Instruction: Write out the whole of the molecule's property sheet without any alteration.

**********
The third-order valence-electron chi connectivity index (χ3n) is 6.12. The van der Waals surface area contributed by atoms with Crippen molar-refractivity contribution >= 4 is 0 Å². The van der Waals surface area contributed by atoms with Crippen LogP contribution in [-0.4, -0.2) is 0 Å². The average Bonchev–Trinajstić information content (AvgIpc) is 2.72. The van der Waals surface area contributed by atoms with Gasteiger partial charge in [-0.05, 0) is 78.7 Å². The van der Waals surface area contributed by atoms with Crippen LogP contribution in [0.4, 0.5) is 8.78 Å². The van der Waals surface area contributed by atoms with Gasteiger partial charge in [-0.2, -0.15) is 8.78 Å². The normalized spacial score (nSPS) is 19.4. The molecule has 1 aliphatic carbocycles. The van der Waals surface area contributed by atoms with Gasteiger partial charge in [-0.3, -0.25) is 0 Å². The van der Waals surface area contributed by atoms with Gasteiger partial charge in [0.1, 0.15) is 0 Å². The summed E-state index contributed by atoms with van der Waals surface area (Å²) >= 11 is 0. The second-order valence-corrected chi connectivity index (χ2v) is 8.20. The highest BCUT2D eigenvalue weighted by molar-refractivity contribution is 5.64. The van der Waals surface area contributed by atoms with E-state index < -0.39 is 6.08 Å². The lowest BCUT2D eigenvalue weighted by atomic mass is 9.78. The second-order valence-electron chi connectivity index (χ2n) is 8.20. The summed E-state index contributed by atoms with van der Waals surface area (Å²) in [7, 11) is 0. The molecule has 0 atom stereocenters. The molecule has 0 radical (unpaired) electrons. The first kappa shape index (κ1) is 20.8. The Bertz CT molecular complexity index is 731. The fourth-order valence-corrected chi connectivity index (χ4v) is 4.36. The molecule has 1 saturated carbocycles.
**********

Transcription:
The third-order valence-electron chi connectivity index (χ3n) is 6.12. The van der Waals surface area contributed by atoms with Crippen molar-refractivity contribution >= 4 is 0 Å². The van der Waals surface area contributed by atoms with Crippen LogP contribution in [-0.4, -0.2) is 0 Å². The average Bonchev–Trinajstić information content (AvgIpc) is 2.72. The van der Waals surface area contributed by atoms with Gasteiger partial charge in [-0.05, 0) is 78.7 Å². The van der Waals surface area contributed by atoms with Crippen LogP contribution in [0.4, 0.5) is 8.78 Å². The van der Waals surface area contributed by atoms with Gasteiger partial charge in [-0.2, -0.15) is 8.78 Å². The normalized spacial score (nSPS) is 19.4. The molecule has 1 aliphatic carbocycles. The van der Waals surface area contributed by atoms with Gasteiger partial charge in [-0.3, -0.25) is 0 Å². The van der Waals surface area contributed by atoms with Gasteiger partial charge in [0.1, 0.15) is 0 Å². The summed E-state index contributed by atoms with van der Waals surface area (Å²) >= 11 is 0. The second-order valence-corrected chi connectivity index (χ2v) is 8.20. The highest BCUT2D eigenvalue weighted by molar-refractivity contribution is 5.64. The van der Waals surface area contributed by atoms with E-state index < -0.39 is 6.08 Å². The lowest BCUT2D eigenvalue weighted by atomic mass is 9.78. The second-order valence-electron chi connectivity index (χ2n) is 8.20. The summed E-state index contributed by atoms with van der Waals surface area (Å²) in [7, 11) is 0. The molecule has 0 atom stereocenters. The molecule has 0 radical (unpaired) electrons. The first kappa shape index (κ1) is 20.8. The Bertz CT molecular complexity index is 731. The fourth-order valence-corrected chi connectivity index (χ4v) is 4.36. The molecule has 1 saturated carbocycles.